The big political story next week will be the special session called by Governor Malloy to talk jobs. Talk jobs is what we did during a taping of Face the State with State Representatives from Watertown and Waterbury. Republican Sean Williams and Democrat Jeffrey Berger disagree on why there is a special session, but these neighbors agree there is enough common ground to accomplish something. Both agree more will need to be done after the special session.
After Williams and Berger debated the increasingly controversial Jackson Laboratories deal (and you can see them make their points on Sunday) I asked them about an issue the state may have to face sooner than later: casino gambling.
Massachusetts is on its way toward legalizing casino gambling. It’s not a done deal yet, but if Foxwoods and Mohegan Sun get some competition to our north, it could be a big blow to our economy. The Hartford Courant’s Rick Green estimated the loss to the Connecticut casinos at a $1 billion dollars a year.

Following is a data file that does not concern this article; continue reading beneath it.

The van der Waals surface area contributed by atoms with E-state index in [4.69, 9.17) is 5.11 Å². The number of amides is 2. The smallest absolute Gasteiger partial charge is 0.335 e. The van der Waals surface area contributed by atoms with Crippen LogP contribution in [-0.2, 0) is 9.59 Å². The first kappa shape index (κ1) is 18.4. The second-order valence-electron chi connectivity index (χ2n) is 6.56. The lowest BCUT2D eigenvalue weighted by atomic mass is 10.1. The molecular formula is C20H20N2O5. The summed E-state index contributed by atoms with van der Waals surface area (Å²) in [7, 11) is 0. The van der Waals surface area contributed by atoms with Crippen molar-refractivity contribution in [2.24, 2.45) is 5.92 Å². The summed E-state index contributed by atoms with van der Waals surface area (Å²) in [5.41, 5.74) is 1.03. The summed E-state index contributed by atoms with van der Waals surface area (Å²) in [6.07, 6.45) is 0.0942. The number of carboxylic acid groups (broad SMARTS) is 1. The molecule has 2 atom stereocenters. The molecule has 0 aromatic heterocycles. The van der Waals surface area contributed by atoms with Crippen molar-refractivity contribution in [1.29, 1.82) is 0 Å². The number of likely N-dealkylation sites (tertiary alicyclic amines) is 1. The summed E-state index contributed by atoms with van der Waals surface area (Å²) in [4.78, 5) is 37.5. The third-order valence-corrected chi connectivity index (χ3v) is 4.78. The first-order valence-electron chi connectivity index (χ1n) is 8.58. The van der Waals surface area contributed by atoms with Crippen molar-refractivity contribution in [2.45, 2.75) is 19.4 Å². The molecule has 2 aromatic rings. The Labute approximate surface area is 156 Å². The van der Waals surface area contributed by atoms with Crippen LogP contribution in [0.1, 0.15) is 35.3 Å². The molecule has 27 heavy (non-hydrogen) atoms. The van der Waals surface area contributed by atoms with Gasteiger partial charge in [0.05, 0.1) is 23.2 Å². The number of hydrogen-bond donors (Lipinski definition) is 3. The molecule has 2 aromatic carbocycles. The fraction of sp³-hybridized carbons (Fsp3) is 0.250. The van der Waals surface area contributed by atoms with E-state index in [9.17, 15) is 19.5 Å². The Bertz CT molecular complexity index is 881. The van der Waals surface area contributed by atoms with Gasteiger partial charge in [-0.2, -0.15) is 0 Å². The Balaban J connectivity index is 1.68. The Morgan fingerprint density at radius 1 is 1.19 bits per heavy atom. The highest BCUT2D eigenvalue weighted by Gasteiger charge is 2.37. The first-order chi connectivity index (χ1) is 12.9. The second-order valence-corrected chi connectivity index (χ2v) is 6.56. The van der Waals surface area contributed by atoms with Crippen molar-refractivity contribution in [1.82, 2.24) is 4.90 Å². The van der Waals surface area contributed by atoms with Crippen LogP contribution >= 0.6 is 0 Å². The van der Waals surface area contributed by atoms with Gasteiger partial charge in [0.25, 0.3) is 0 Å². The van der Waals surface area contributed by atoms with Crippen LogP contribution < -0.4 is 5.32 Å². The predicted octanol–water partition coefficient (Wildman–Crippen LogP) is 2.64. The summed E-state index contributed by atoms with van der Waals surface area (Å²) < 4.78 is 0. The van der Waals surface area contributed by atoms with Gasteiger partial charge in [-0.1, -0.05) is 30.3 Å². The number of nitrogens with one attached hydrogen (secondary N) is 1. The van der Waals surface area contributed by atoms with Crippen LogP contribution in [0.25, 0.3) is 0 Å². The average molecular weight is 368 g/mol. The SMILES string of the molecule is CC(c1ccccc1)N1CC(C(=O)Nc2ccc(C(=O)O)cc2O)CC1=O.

The argument for casinos in Massachusetts is to keep the estimated $775 million a year Bay Staters gamblers drop in our state every year, in Massachusetts. It is likely gamblers from Vermont, New Hampshire, Maine and parts of Rhode Island would pass on a trek to Connecticut and take the shorter drive to one of the four proposed casinos in Massachusetts.
If the revenue at Foxwoods and Mohegan drops, then so will the amount of money (roughly $350-$400 million annually) that goes into the state coffers. The Mohegans have already seen the writing on the wall, and they are in line to open a casino in Palmer, Massachusetts.
So what can the Malloy administration do? Right now the Mashantucket and Mohegan tribes have a monopoly on casino gambling. According to a deal negotiated by then Governor Lowell Weicker in the 1990s, no one else can open up a casino in the state, and the casinos are required to pay a quarter of their slot revenues to the state. Massachusetts will take 40%. The only option seems to sit down with the tribes, and renegotiate. I asked both Representatives Williams and Berger about that, and they are open to doing that.
Would the state really be able to ask the casinos for a bigger take, when total slot revenues will be lower because of competition from Massachusetts? Or would the state seek to expand casino gambling? Remember, it was less than 20 years ago when Hartford and Bridgeport wanted casinos.
If Massachusetts legalizes casino gambling, it will have an impact on every city and town in Connecticut. It will be interesting to see what our state’s reaction will be.
watch Williams’ and Berger’s comments right here: http://www.wfsb.com/video?clipId=6379315&flvUri=&partnerclipid=&topVideoCatNo=0&c=&autoStart=true&activePane=info&LaunchPageAdTag=homepage&clipFormat=flv